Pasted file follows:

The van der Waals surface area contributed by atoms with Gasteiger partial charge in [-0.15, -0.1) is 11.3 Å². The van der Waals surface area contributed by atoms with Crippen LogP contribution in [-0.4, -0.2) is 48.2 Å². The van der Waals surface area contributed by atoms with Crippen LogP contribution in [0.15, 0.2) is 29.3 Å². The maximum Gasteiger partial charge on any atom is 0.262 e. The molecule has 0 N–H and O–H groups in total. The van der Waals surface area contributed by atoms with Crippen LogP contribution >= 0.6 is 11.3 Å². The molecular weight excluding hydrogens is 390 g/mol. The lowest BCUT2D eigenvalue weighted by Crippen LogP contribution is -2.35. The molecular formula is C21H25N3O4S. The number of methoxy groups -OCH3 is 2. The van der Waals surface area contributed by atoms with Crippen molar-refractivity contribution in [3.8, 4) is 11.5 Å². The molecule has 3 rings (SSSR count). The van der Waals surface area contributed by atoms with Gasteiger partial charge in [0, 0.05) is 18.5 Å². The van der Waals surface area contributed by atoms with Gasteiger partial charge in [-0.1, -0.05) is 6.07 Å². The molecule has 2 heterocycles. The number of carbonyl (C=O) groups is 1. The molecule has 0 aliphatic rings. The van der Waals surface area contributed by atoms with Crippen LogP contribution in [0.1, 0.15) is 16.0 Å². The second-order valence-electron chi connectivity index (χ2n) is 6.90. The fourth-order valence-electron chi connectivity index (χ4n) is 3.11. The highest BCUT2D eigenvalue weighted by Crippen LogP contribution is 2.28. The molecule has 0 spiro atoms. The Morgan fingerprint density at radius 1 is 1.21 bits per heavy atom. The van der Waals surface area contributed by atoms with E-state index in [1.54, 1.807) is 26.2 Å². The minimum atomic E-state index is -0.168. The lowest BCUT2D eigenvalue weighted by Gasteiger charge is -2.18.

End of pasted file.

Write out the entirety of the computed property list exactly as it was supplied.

The van der Waals surface area contributed by atoms with Gasteiger partial charge in [-0.15, -0.1) is 11.3 Å². The van der Waals surface area contributed by atoms with Crippen LogP contribution in [-0.4, -0.2) is 48.2 Å². The van der Waals surface area contributed by atoms with Crippen LogP contribution in [0.15, 0.2) is 29.3 Å². The maximum Gasteiger partial charge on any atom is 0.262 e. The molecule has 0 N–H and O–H groups in total. The van der Waals surface area contributed by atoms with Crippen LogP contribution >= 0.6 is 11.3 Å². The molecular weight excluding hydrogens is 390 g/mol. The lowest BCUT2D eigenvalue weighted by Crippen LogP contribution is -2.35. The molecular formula is C21H25N3O4S. The number of methoxy groups -OCH3 is 2. The van der Waals surface area contributed by atoms with Crippen molar-refractivity contribution in [3.8, 4) is 11.5 Å². The molecule has 3 rings (SSSR count). The van der Waals surface area contributed by atoms with Gasteiger partial charge in [0, 0.05) is 18.5 Å². The van der Waals surface area contributed by atoms with Gasteiger partial charge in [-0.1, -0.05) is 6.07 Å². The molecule has 2 heterocycles. The number of carbonyl (C=O) groups is 1. The molecule has 0 aliphatic rings. The van der Waals surface area contributed by atoms with Crippen LogP contribution in [0.1, 0.15) is 16.0 Å². The second-order valence-electron chi connectivity index (χ2n) is 6.90. The fourth-order valence-electron chi connectivity index (χ4n) is 3.11. The highest BCUT2D eigenvalue weighted by Crippen LogP contribution is 2.28. The molecule has 0 spiro atoms. The Morgan fingerprint density at radius 1 is 1.21 bits per heavy atom. The van der Waals surface area contributed by atoms with E-state index in [1.54, 1.807) is 26.2 Å². The minimum atomic E-state index is -0.168. The lowest BCUT2D eigenvalue weighted by Gasteiger charge is -2.18.